Original content provided by BDO Australia
Retailers are now adopting hybrid business models in order to maintain growth in a landscape with more consumer avenues than ever before.
Retail is a constantly changing landscape. Consumers are demanding new experiences and points of differentiation and retailers must keep pushing the boundaries to remain ahead of the competition.
Spending in the retail sector is also predicted to remain subdued, at least according to recent research from IBISWorld. These challenging market conditions call for organisations to continue shaping their offering in new ways to appeal to customers.
As well as new experiences, technology has also played a major role in the evolving retail landscape. As traditional bricks-and-mortar retailers find themselves competing with digital channels, many are adapting their businesses to match.
These hybrid retail models combine both digital and physical stores, while also developing the local retail experience to attract discerning customers.
What does hybrid retail shopping look like?
Hybrid shopping experiences require brands to seamlessly combine both their digital and physical presence.
The exact balance here will depend on the organisation’s origins. If they are an existing retailer, they will have to combine their physical store with the same elements of a digital offering that a customer has come to experience. For e-commerce operators, they may instead be looking to open a flagship physical store that complements their core online offering.
This trend was underscored by a report from the UK's Retail Week into the fashion sector. According to the research, almost half of shoppers are now using three or more channels to make a purchase.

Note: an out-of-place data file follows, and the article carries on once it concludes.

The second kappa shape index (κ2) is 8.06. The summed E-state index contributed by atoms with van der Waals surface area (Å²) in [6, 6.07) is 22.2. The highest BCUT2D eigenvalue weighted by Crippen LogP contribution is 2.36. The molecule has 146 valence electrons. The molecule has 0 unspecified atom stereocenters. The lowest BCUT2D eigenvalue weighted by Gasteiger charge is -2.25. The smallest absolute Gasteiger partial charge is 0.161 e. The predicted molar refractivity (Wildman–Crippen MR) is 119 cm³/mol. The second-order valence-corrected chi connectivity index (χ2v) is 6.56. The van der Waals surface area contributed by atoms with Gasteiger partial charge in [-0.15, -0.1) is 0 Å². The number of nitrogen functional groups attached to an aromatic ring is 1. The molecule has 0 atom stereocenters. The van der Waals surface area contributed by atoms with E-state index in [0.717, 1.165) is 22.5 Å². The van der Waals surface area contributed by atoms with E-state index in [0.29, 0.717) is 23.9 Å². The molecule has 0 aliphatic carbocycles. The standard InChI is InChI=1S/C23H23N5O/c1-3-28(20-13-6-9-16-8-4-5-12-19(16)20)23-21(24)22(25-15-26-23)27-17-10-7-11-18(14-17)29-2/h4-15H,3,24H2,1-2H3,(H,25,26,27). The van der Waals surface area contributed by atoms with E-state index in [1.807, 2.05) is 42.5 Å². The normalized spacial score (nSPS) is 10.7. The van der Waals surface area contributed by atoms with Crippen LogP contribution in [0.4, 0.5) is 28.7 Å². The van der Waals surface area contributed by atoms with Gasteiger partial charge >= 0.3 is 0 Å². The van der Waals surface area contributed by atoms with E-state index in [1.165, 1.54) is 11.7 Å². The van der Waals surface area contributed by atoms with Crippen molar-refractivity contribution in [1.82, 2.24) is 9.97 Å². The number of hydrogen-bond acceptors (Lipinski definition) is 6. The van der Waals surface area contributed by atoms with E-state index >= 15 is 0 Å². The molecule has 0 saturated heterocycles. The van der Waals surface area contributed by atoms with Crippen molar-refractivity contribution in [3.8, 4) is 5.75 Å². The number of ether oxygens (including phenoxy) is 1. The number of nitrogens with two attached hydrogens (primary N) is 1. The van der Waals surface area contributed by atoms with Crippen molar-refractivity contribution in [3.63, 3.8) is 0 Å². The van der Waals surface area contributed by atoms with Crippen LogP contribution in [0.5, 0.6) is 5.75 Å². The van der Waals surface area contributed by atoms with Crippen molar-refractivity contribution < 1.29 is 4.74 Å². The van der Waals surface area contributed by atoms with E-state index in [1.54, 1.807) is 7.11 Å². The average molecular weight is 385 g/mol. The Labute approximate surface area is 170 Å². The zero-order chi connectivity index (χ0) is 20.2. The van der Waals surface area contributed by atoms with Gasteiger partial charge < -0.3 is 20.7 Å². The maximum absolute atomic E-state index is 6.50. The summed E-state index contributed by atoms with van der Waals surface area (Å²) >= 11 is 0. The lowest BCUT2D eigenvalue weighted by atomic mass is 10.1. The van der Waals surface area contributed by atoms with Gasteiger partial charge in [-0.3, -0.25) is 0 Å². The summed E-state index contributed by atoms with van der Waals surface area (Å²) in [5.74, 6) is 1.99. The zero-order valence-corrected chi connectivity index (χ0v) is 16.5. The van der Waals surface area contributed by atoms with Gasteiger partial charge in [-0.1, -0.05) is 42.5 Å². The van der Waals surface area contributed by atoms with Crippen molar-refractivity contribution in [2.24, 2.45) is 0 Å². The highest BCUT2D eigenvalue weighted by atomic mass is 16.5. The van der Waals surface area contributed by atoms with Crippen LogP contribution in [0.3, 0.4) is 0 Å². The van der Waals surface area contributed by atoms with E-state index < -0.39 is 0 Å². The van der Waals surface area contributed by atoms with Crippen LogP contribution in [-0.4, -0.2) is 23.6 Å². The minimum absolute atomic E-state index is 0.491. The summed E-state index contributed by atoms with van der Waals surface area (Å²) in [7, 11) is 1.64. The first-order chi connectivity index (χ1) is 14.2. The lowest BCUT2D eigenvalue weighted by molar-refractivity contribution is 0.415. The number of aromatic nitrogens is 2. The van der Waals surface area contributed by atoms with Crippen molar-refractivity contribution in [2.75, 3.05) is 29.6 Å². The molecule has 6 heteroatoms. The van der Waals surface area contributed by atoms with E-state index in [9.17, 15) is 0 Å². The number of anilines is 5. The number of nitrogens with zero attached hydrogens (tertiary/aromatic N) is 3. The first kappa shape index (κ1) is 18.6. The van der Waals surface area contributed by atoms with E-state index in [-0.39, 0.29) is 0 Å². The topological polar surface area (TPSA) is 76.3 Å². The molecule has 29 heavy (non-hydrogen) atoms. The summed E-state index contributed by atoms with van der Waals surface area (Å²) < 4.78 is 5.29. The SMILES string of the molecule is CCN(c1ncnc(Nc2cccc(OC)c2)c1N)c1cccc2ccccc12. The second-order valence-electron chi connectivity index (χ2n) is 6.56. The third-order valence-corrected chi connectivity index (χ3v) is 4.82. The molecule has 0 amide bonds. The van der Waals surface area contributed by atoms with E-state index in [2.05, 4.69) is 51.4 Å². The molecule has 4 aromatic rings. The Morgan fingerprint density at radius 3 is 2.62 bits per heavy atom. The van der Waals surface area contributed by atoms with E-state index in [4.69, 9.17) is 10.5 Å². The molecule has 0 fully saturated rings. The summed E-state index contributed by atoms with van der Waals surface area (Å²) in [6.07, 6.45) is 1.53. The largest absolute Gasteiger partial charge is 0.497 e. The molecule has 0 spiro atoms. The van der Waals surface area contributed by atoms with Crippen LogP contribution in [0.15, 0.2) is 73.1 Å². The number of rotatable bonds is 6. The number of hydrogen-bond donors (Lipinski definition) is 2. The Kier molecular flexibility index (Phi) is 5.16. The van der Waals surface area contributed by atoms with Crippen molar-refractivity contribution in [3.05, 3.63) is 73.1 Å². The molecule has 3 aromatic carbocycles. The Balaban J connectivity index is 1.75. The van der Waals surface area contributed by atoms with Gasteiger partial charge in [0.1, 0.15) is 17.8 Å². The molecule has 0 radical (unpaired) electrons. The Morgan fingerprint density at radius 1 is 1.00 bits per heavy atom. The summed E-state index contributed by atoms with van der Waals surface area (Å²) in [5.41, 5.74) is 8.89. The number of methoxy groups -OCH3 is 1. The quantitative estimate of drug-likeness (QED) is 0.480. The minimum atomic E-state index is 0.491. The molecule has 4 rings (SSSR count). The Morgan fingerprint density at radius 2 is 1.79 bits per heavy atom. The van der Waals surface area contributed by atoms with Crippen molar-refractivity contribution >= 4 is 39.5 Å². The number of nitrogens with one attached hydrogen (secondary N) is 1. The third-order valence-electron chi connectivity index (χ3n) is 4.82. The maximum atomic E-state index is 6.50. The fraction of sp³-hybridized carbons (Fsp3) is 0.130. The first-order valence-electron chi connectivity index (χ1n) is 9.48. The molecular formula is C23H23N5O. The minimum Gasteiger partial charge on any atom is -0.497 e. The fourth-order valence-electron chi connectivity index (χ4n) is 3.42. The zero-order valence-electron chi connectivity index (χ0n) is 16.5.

A hybrid retail model isn't solely driven by the development of a ‘brick and clicks’ business model, it is equally about the development of new retail experiences within a store.
This could involve the division of a larger flagship store into distinct areas or sub-brands that align with an organisation’s broader customer segmentation analysis. Many shoppers in Australia's largest cities will have already witnessed this shift, with flagship stores operating with multiple smaller experiences within them. Cotton On's flagship Surfer's Paradise store represents just one recent example of this model in action.
Beyond simply shopping, many organisations are also looking to provide experiences that a consumer might call for while they are shopping in a space. Developments like pop-up stores have already become mainstream, and larger retailers are now looking to capture this one-off experience within an existing store.
While these trends are reshaping the sector, they also call for a coherent strategy. Rather than a garbled, ad hoc approach, organisations need to adopt a comprehensive retail experience that is delivered to consumers at every touch point
How does this shift affect an organisation's strategy?
For senior managers, the need for a coherent retail strategy has become paramount. Building a retail experience that is both coherent across every aspect of an organisation, while also striving to stay ahead of new trends within the market.
There are a few strategic priorities that accompany this shift towards a hybrid retail structure. Firstly, it places a premium on new customer experiences, which often requires a shift from existing strategies.
Secondly, the integration of digital has to be coherent if customers are going to be swayed by these offerings. As well as developing a strong customer-facing experience, much of the work will be carried out at the back-end.
A good example of this is click and collect, where online purchases are picked up from a shopper's closest store. While this seems simple from a customer's perspective, it requires a considerable investment in both stock and supply chain management, along with staff training, to ensure the service is deployed effectively.
Developing a coherent hybrid retail experience, that marries both online and physical retail spaces, requires a consistent business strategy from an organisation. Having an agile, flexible approach that can help organisations adapt to the constantly changing retail landscape is becoming essential for retailers to maintain growth.